On May 12, the Senate Appropriations Subcommittee on Labor, Health and Human Services, and Education held a hearing to consider FY2004 funding for the Department of Education’s 21st Century Community Learning Centers program, which funds after-school activities. The 2001 No Child Left Behind Act authorized funding for the program through 2007. In 2002, 21st Century grant funding shifted from federally-selected grantees to those selected by individual states.
The subcommittee heard testimony from Deputy Education Secretary William Hansen, who defended the Bush administration’s proposed $400 million cut in after-school programs, telling the subcommittee that a recent evaluation of the program, initiated by the Clinton Administration, showed that “grantees are not having a positive impact on students’ achievement.” He stated that the President’s 2004 budget proposes the elimination of 45 education programs totaling $1.5 billion, and reduces funds for other programs to focus on “higher priority” activities.
“We made difficult choices,” he said, “and funded programs that benefit our greatest needs most effectively Title I, special education and Pell Grants.” The President’s FY2004 budget would provide $12.4 billion for Title I, a $1 billion increase over FY2003; $9.5 billion for special education programs, a $600 million increase; and $12.7 billion for Pell Grants, $1.3 billion more than the FY2003 level.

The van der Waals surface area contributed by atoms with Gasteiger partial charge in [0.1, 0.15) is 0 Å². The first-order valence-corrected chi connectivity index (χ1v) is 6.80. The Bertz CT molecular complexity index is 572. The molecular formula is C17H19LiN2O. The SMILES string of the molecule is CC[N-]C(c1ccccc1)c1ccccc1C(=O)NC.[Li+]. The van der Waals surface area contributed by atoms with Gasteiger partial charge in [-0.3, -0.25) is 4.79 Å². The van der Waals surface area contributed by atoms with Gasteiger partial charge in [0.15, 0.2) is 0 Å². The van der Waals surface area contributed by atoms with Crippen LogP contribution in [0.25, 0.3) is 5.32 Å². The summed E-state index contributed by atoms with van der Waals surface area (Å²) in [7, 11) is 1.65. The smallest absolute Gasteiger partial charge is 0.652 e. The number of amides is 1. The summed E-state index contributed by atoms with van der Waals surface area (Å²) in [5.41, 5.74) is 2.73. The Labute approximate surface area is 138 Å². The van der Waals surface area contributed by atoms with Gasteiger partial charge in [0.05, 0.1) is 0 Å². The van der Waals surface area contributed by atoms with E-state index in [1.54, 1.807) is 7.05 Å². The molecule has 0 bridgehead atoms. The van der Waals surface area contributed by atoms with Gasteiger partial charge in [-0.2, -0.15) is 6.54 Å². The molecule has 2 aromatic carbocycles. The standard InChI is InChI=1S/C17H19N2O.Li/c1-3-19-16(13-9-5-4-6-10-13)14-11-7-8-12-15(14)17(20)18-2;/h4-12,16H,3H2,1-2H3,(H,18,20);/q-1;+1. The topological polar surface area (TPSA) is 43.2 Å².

New Haven, Connecticut Mayor John DeStefano addressed the proposed cuts. “A continued federal commitment to after-school programs will help continue to build on current after-school successes. This is a long-term investment with long-term payoffs,” he said.
The hearing drew a larger-than-usual crowd because of the star witness, actor Arnold Schwarzenegger, who last year led a successful drive to expand after-school programs in his home state of California. He now chairs a national after-school foundation. The actor told the subcommittee that he owed his success to mentors he had as a child, and worried that with the proposed after-school cuts, other children would be denied the same opportunities he had. He cited studies showing 3-6 p.m. to be the “danger zone” for children, when they are more likely to become victims of violent crime, commit a violent crime themselves, use alcohol and drugs, or engage in risky sexual behavior.
“If our children are our future,” Mr. Schwarzenegger stated, “our future is in jeopardy every afternoon between 3 and 6 p.m. when unsupervised children roam the streets. But it doesn’t have to be this way. After-school programs can reduce crime, make our streets safer, and improve the lives of our most vulnerable children.”
But Deputy Secretary Hansen testified that studies show that the 21st Century program has had “no positive impact” on behavior. “In fact,” he said, “program participants in federally funded programs were more likely to have sold drugs and smoked marijuana than non-participants.” He reiterated the President’s support for after-school programs, but defended the proposed cuts in funding. “This Administration is dedicated to funding programs that work,” Deputy Secretary Hansen said. “Our focus is the child. We will fund only what works to help children.”